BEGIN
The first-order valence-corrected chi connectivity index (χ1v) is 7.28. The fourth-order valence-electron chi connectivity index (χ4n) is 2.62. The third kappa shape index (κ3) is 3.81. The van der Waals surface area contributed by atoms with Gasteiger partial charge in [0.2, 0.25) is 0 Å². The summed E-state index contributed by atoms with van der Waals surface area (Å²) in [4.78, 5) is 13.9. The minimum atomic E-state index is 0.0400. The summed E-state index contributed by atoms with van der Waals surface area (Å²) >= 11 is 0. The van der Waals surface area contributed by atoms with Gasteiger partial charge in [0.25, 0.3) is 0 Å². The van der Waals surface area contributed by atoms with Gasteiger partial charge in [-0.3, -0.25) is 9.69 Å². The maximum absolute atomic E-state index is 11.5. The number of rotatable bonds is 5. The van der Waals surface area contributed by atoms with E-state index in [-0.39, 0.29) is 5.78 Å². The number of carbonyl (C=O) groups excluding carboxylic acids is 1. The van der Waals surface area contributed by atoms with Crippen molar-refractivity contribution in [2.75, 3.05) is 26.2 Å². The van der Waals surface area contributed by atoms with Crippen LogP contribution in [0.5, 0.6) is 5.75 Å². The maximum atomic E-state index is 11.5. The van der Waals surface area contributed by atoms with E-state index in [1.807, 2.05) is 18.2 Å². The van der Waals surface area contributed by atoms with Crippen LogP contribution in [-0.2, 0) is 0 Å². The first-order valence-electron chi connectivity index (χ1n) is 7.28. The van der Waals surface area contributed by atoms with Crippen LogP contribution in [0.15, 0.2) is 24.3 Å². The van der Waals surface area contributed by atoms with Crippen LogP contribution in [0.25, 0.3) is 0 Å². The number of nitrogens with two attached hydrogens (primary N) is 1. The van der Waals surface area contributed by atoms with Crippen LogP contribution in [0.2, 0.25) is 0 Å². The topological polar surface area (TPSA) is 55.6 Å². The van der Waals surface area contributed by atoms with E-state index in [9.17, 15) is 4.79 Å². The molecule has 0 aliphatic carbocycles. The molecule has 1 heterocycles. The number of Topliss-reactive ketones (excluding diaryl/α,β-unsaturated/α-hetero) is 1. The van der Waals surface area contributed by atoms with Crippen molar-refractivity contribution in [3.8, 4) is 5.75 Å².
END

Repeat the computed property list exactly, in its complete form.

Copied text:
The first-order valence-corrected chi connectivity index (χ1v) is 7.28. The fourth-order valence-electron chi connectivity index (χ4n) is 2.62. The third kappa shape index (κ3) is 3.81. The van der Waals surface area contributed by atoms with Gasteiger partial charge in [0.2, 0.25) is 0 Å². The summed E-state index contributed by atoms with van der Waals surface area (Å²) in [4.78, 5) is 13.9. The minimum atomic E-state index is 0.0400. The summed E-state index contributed by atoms with van der Waals surface area (Å²) >= 11 is 0. The van der Waals surface area contributed by atoms with Gasteiger partial charge in [0.25, 0.3) is 0 Å². The van der Waals surface area contributed by atoms with Gasteiger partial charge in [-0.3, -0.25) is 9.69 Å². The maximum absolute atomic E-state index is 11.5. The number of rotatable bonds is 5. The van der Waals surface area contributed by atoms with E-state index in [-0.39, 0.29) is 5.78 Å². The number of carbonyl (C=O) groups excluding carboxylic acids is 1. The van der Waals surface area contributed by atoms with Crippen molar-refractivity contribution in [2.75, 3.05) is 26.2 Å². The van der Waals surface area contributed by atoms with Crippen LogP contribution in [0.5, 0.6) is 5.75 Å². The maximum atomic E-state index is 11.5. The van der Waals surface area contributed by atoms with E-state index in [1.807, 2.05) is 18.2 Å². The van der Waals surface area contributed by atoms with Crippen LogP contribution in [-0.2, 0) is 0 Å². The first-order valence-electron chi connectivity index (χ1n) is 7.28. The van der Waals surface area contributed by atoms with Crippen LogP contribution in [0.15, 0.2) is 24.3 Å². The van der Waals surface area contributed by atoms with Crippen LogP contribution in [0.25, 0.3) is 0 Å². The number of nitrogens with two attached hydrogens (primary N) is 1. The van der Waals surface area contributed by atoms with Crippen LogP contribution in [0.2, 0.25) is 0 Å². The topological polar surface area (TPSA) is 55.6 Å². The van der Waals surface area contributed by atoms with E-state index in [9.17, 15) is 4.79 Å². The molecule has 0 aliphatic carbocycles. The molecule has 1 heterocycles. The number of Topliss-reactive ketones (excluding diaryl/α,β-unsaturated/α-hetero) is 1. The van der Waals surface area contributed by atoms with Crippen molar-refractivity contribution in [3.8, 4) is 5.75 Å².